“Given this wind event and current conditions including extreme to exceptional drought and extremely dry vegetation, PG&E has begun sending 48-hour advance notifications to customers in targeted areas where PG&E may need to proactively turn power off for safety to reduce the risk of wildfire from energized power lines,” a statement said.
The Dixie Fire was among 97 large, active wildfires burning in the United States on Monday, the National Interagency Fire Center said. More than 25,000 firefighters, support personnel and management teams were assigned to the blazes.
California was dealing with several other massive fires, including one that started on Saturday southeast of the Dixie Fire in El Dorado County that had grown to more than 4.5 square miles (12 square kilometers) and prompted evacuations.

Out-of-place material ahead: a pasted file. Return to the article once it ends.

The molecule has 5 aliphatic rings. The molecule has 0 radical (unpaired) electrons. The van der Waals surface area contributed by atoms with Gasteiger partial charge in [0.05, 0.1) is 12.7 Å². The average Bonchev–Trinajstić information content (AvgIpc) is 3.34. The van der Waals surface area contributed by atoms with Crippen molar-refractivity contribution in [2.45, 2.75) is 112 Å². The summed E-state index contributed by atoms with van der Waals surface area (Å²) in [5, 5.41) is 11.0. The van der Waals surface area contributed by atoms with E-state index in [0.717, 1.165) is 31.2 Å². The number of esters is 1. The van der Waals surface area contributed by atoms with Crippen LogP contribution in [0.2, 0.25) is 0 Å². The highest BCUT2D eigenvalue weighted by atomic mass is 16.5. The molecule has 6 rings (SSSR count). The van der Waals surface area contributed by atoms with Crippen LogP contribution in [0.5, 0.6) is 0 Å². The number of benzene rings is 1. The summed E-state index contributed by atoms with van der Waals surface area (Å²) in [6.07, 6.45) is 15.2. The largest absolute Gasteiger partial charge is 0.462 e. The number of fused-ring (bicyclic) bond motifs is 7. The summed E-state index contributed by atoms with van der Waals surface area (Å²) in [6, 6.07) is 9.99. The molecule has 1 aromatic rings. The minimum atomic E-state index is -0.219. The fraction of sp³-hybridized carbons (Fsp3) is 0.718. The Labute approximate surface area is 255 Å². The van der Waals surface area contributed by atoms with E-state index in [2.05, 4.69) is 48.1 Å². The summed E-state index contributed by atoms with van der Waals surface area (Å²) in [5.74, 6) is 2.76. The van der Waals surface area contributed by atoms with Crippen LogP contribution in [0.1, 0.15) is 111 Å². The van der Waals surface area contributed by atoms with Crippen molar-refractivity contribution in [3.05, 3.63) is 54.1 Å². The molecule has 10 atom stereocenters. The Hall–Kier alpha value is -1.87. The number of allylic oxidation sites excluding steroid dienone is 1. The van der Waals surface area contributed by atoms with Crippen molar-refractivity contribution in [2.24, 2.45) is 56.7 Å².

The U.S. Forest Service said last week that it is operating in crisis mode, with more than double the number of firefighters deployed than at the same time a year ago.
The fires were also taking a toll on wildlife.
Near Taylorsville, California, some firefighters on Sunday were monitoring a bear cub who was possibly orphaned in the Dixie Fire. The emaciated cub was awaiting extraction from the fire-scarred area by a wildlife rescue team.
“Generally if you see them with a sow or a mother bear, they’ll stay with the mother bear and run off,” said firefighter Johnnie Macy, who was deployed from Golden, Colorado. “This bear hasn’t done that, so because of that we think that the bear’s orphaned as a result of the fire.”